Spending eleven days in Somerset, there were moments of temptation to get in the car and to drive. To go to places that were filled with memories of childhood, places that were unalloyed in the happiness of their recall. Then there was the thought of what could happen when I tried such outings. Westward Ho! was an object lesson in not going back to somewhere that was fondly remembered.
It is ten years since I was last there. The disappointment began with the fact that The Malibu Café had gone. Perhaps it had been gone for a while, for it had been thirty-three years since I had last visited.
Sadly, the village where we spent family holidays had disappeared, almost without trace.
We first went there in 1972 – and then for five years in a row from 1975 onward. Each visit was to leave its own impressions.
In 1972, the memory was of The Malibu and its jukebox, which was probably the first I had seen. 1975 saw a fourteen year old drinking lager and blackcurrant, one of the foulest concoctions ever devised. By 1977, entertainment was being sought further afield, James Bond was being screened in Bideford. In 1978, there was a day trip to Tintagel, amidst the traffic of a Cornish summer. 1979 was the last visit, the only memory that lingers is of catching a bus from Barnstaple to Taunton on the day of the Mountbatten murder and the Warrenpoint massacre.
The definitive Westward Ho! holiday was in 1976. Camping can be miserable, but that August it was perfect. Sitting out under afternoon blue skies, playing games on the vast beach, listening to music in the beer garden at nights; there could be nowhere better. Skin cancer had not arrived among us and tans were deep and dark; suntan lotion was something used by people who flew off to Costas on holidays far beyond our pockets. Only on the journey home did the weather break and the drought end with a cloudburst.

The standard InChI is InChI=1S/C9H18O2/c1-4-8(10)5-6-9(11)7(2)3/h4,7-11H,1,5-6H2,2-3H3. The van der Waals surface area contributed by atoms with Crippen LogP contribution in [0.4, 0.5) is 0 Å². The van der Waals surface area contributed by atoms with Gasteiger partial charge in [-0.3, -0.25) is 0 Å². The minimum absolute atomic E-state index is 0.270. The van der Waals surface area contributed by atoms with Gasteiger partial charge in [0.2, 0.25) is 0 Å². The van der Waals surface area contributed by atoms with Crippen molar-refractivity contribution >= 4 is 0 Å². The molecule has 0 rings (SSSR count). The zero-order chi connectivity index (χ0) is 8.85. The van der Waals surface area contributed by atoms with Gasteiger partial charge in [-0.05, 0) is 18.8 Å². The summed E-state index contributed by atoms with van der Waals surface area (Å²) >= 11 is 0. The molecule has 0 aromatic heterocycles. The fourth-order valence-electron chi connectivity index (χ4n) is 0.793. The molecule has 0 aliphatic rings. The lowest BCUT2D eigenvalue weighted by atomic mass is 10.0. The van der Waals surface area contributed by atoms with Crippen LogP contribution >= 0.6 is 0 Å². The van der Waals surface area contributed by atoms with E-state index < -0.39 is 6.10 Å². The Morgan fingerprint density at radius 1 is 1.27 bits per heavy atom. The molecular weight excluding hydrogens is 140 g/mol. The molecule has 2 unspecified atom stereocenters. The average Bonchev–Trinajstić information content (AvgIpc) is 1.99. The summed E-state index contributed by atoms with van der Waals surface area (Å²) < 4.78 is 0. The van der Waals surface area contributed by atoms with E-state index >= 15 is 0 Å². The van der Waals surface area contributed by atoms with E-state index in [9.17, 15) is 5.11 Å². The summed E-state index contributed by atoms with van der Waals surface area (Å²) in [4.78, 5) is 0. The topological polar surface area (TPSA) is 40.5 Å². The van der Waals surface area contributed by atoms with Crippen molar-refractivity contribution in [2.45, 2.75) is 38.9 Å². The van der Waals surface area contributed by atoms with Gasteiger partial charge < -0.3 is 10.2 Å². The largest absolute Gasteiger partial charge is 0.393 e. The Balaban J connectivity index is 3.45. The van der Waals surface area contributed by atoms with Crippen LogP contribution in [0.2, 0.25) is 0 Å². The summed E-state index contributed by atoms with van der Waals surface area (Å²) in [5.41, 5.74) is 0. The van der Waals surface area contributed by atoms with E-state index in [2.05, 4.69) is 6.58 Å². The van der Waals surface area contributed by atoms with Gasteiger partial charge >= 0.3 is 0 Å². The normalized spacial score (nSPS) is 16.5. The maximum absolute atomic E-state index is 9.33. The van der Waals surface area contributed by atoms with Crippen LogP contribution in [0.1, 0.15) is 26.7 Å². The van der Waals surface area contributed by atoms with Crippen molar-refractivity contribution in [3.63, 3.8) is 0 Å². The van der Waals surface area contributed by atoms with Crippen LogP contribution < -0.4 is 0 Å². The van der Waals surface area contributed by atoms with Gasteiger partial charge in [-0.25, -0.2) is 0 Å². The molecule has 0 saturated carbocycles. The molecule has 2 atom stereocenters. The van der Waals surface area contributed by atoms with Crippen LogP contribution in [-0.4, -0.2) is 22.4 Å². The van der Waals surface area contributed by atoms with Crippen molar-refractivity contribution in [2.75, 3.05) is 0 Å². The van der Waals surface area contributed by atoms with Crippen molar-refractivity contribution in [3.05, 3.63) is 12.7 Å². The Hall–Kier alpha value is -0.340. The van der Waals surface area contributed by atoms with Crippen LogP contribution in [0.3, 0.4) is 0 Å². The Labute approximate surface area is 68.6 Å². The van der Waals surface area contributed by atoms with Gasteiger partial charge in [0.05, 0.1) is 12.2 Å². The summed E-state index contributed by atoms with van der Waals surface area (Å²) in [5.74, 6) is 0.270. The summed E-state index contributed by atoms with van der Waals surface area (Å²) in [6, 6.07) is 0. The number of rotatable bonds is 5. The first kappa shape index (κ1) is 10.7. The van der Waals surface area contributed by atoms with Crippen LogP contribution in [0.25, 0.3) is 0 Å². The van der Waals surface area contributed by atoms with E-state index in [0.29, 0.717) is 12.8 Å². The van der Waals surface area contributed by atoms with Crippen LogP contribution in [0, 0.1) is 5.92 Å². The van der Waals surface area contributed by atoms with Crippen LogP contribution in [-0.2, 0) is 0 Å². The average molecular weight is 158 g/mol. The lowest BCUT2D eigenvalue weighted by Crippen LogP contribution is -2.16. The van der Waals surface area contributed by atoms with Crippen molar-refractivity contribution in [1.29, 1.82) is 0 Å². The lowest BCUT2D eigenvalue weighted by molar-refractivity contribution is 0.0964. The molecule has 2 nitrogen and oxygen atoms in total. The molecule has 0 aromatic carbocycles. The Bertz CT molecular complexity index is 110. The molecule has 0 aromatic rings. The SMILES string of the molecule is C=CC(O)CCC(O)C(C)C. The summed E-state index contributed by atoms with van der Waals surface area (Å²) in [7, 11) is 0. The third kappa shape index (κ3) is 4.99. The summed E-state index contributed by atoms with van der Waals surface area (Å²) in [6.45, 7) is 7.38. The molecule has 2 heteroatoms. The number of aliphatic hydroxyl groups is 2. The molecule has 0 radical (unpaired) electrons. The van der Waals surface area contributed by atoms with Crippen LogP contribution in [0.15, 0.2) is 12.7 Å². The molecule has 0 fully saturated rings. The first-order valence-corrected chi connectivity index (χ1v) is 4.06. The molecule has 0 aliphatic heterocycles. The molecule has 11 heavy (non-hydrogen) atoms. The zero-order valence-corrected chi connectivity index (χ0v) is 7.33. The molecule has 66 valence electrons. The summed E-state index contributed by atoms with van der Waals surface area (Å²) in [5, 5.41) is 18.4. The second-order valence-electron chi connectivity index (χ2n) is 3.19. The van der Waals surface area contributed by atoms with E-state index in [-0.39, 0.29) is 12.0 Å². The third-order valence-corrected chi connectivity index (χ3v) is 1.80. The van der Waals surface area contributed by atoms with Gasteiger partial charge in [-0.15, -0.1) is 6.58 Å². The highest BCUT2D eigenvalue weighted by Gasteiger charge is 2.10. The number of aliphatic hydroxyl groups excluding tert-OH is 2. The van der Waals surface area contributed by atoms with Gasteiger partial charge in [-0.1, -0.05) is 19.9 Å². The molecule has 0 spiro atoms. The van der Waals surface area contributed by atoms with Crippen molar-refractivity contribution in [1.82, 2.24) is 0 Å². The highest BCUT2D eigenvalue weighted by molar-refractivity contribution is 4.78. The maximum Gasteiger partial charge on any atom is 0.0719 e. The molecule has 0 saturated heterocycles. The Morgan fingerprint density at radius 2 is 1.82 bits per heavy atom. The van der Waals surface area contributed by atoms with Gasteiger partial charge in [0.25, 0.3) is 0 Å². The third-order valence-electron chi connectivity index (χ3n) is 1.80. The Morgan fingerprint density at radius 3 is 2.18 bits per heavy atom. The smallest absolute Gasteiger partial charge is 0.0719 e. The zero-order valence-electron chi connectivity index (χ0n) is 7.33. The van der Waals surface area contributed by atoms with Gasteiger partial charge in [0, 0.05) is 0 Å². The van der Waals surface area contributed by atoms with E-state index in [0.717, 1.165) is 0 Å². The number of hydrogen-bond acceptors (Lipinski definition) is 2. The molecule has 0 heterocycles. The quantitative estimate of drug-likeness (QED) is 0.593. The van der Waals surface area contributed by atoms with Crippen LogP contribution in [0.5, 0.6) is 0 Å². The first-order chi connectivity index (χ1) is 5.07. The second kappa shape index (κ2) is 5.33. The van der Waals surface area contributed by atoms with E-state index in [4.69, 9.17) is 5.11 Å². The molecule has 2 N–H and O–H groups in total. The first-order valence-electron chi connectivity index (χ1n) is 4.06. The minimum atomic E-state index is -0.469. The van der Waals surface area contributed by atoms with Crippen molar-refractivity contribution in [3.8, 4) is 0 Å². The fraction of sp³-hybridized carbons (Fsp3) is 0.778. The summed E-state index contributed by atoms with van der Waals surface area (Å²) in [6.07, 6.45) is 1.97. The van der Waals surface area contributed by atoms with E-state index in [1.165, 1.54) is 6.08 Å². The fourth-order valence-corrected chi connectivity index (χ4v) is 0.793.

The seaside village had never been more than a cluster of streets, a string of caravan and campsites, and extensive grasslands leading down to the beach. In the three decades since the last family holiday, virtually all that had remained in the memory had disappeared – the beach, the pebble ridge and the cricket pitch seemed all that was recognizable.
Perhaps it was progress. Progress rarely pleases anyone and someone who has not been near the place in thirty-odd years can hardly have grounds for complaint, but development had been uncoordinated and without a trace of sympathy for the Victorian origins of the resort. Would it have been so hard to have had sensitivity to the character of the village, character that took our family there for holidays in six years out of eight?
Nostalgia is never what it used to be. Sometimes there are places that can evoke the delight they did on visiting them years previously; more often, it seems, the disappointment of a lost past is only compounded by the reality of a found present.
It’s best not to go back.